The commissioner who was represented by the coordinator, reproductive health, Lagos state ministry of health, Dr. Saidat Okaga, said all these revealed that cultural barriers, myths, misconceptions, providers bias, unavailability of sufficient consumables to effectively carry out procedures are key stumbling blocks to FP uptake in the state.
“A major problem is also the lack of support for FP services by men. Male involvement is strongly needed to ensure we keep our women healthy. I therefore enjoin all our men to encourage their wives and partners to go for FP as the advantage is not only to the women, but also for the entire family and even the society at large,” he added.
Idris said it is of utmost importance that all the chairman of the different local government areas and Local Council Development Areas (LCDAS) meet the government efforts half way by collaborating with the state ministry of health in the provision of FP consumables for all the PHCs under their LGAs and LCDAS.
These consumables, according to the commissioner are necessary to enable the commodities to be used and must therefore be available free of charge just as the commodities are equally being provided free by the government.
He said it is only by this way that the state can make FP services attractive to the teeming population and it will also go a long way in encouraging women to patronize the health facility thereby increasing FP uptake.
“Our community leaders are majorly recognized as being key in the provision of the right information to our community people on FP services in order to remove barriers and misconceptions to usage.
“I implore you all to become advocates and champions of FP and therefore help in driving the uptake of FP services and usage as all the efforts will in no small way help in contributing to a drastic reduction of maternal and child mortality in our community,” he added.
The chairman of Isolo LCDA, Shameudeen Olaleye said he has discovered that the attitude of nurses towards patients has discouraged a lot of my people from receiving healthcare at PHC, adding that these nurses insult patients and make them feel worthless.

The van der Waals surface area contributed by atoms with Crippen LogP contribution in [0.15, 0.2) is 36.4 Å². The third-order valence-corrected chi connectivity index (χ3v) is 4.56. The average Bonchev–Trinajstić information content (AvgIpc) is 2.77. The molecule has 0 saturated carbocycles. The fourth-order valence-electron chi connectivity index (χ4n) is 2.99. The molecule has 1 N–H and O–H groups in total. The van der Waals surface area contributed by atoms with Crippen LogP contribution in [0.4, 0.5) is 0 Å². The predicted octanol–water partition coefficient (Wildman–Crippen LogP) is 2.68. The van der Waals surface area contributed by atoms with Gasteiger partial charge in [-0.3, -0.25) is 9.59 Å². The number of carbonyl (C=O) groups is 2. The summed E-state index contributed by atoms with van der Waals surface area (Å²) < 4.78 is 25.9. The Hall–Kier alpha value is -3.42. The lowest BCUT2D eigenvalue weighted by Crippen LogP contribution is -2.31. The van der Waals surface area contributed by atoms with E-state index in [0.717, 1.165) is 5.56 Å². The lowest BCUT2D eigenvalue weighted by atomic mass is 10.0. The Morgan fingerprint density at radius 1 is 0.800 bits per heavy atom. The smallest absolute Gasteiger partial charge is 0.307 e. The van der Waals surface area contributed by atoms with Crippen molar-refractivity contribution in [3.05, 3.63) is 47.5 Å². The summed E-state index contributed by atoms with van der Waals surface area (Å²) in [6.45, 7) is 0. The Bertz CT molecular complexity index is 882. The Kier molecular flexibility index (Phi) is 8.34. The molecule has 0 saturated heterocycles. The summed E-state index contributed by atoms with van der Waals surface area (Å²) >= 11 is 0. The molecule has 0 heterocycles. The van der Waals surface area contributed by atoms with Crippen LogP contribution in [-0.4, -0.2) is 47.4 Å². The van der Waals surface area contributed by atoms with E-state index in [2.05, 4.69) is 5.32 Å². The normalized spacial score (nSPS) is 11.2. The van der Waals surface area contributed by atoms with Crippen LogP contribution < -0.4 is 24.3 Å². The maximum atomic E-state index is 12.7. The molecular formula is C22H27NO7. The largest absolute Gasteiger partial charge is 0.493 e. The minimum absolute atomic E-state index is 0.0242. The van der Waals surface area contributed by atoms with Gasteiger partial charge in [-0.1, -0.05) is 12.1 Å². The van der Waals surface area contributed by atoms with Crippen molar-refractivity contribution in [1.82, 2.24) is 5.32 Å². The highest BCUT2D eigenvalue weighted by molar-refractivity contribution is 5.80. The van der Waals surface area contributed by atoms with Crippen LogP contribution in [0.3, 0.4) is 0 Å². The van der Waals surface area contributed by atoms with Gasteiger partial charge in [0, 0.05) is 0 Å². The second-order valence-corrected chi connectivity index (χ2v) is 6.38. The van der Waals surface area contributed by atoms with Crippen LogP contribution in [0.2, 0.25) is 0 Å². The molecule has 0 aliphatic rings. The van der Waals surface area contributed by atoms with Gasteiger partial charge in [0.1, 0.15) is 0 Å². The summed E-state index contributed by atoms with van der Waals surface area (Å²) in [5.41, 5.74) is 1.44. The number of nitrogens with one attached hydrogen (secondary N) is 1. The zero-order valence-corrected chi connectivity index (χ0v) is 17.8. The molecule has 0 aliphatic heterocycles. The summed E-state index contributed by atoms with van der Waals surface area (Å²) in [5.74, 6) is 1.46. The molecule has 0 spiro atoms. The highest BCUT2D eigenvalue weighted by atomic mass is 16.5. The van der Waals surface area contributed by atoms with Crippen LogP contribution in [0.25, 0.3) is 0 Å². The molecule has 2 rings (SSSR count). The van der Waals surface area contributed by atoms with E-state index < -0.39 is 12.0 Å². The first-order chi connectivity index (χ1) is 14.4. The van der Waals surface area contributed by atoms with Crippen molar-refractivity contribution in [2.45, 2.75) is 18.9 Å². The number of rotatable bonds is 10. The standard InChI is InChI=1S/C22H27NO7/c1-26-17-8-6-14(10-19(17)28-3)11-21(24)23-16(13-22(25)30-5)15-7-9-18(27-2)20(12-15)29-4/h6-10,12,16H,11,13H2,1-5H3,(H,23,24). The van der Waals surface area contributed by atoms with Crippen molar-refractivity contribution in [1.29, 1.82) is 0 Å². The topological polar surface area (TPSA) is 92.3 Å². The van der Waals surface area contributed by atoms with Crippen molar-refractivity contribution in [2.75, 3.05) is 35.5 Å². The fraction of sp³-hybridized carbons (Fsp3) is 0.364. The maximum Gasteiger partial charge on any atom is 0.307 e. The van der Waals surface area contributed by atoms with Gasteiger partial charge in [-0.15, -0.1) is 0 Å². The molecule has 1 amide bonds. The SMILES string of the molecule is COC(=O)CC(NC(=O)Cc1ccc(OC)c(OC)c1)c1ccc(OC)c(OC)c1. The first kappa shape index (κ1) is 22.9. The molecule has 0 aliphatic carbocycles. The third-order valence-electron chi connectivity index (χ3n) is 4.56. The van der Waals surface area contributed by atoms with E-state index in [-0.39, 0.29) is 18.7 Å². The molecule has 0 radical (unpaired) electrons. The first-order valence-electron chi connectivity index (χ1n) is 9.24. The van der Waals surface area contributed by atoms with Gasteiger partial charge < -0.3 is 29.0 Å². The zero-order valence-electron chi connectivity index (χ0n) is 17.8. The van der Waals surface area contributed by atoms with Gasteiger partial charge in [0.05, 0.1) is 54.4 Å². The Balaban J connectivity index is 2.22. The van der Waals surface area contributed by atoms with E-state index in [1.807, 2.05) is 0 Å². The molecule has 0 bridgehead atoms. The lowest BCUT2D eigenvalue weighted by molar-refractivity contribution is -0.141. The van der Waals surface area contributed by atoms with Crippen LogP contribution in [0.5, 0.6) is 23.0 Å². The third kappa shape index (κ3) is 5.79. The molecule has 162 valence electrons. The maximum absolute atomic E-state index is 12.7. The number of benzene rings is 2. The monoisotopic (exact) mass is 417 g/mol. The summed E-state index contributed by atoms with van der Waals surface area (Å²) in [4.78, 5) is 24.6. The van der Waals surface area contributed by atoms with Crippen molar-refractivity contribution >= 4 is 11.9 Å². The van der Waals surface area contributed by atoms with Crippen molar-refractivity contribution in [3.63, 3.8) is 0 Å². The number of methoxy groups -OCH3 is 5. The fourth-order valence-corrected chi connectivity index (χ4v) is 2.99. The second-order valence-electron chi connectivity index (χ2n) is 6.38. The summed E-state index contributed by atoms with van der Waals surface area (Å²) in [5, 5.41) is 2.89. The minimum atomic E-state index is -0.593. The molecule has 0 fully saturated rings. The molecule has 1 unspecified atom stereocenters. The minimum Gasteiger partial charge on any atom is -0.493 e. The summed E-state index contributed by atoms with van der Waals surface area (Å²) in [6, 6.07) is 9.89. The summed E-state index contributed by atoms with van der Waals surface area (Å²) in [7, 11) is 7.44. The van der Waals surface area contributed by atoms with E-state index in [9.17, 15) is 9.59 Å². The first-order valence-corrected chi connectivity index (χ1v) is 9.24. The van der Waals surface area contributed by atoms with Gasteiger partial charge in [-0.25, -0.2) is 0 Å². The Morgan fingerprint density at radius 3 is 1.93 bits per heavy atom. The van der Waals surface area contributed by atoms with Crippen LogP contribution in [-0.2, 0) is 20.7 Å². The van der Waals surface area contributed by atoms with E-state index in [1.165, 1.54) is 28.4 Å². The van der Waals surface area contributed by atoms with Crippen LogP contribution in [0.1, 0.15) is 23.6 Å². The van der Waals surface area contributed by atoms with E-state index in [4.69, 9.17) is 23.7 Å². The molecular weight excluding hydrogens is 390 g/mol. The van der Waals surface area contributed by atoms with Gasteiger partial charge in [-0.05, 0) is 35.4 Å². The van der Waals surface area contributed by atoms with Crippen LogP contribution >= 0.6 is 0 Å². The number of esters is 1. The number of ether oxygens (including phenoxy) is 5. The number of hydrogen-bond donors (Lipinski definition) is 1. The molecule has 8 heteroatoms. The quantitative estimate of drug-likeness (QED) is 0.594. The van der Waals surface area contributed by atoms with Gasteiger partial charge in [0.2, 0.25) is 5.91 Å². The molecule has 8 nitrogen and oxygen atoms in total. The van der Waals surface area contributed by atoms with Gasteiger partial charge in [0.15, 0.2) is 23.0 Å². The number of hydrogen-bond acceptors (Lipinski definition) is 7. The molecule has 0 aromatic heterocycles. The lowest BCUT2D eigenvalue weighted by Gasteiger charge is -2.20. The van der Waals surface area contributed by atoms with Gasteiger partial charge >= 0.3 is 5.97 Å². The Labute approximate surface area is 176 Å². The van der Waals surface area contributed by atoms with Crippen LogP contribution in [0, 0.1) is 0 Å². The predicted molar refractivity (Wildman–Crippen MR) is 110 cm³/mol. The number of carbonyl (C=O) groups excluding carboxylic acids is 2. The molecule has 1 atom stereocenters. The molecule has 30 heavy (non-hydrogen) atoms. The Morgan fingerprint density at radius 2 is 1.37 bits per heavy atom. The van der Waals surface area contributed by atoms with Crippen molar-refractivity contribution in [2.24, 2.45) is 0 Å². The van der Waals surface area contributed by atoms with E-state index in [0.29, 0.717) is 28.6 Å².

Olaleye however vowed to correct that as he would be holding series of meetings with the nurses with a view to pleading with them to change their attitudes toward his people.
The senior program advisor, Palladium Technical Support Unit, Dr. Moriam Jagun said, “When we talk about FP in the sate, the awareness is quiet high, the funds are available and the commodities are free, all we need to do is to translate the awareness to usage.”
“What we are trying to do nationally, is to add additional seven million women by 2020 for FP method. Initially, the National goal was to have CPR of 36 per cent, but that has been reduced to 27 per cent by 2020 and Lagos state has to contribute to that by increasing its CPR to 74 per cent.
“The state is making progress, it may not be where it ought to be, because the unmet need of family planning is still quiet high, but with concerted efforts, it will get there.”
Speaking on the benefits of FP, Jagun said, “For every one dollar spent on FP, government is saving six dollars. Also, FP is the cheapest means of birth control because abortion is very expensive. It is expensive in terms of the cost and the consequences afterward. FP is free, the commodities are free and when you think about the amount of money you are saving and the benefits of FP, it outweighs abortion.
“Abortion is not cheap. People pay more to secure an abortion and because it is illegal, a lot of people patronize quacks, it can lead to bleeding and complications and the person may lose her life at the end”.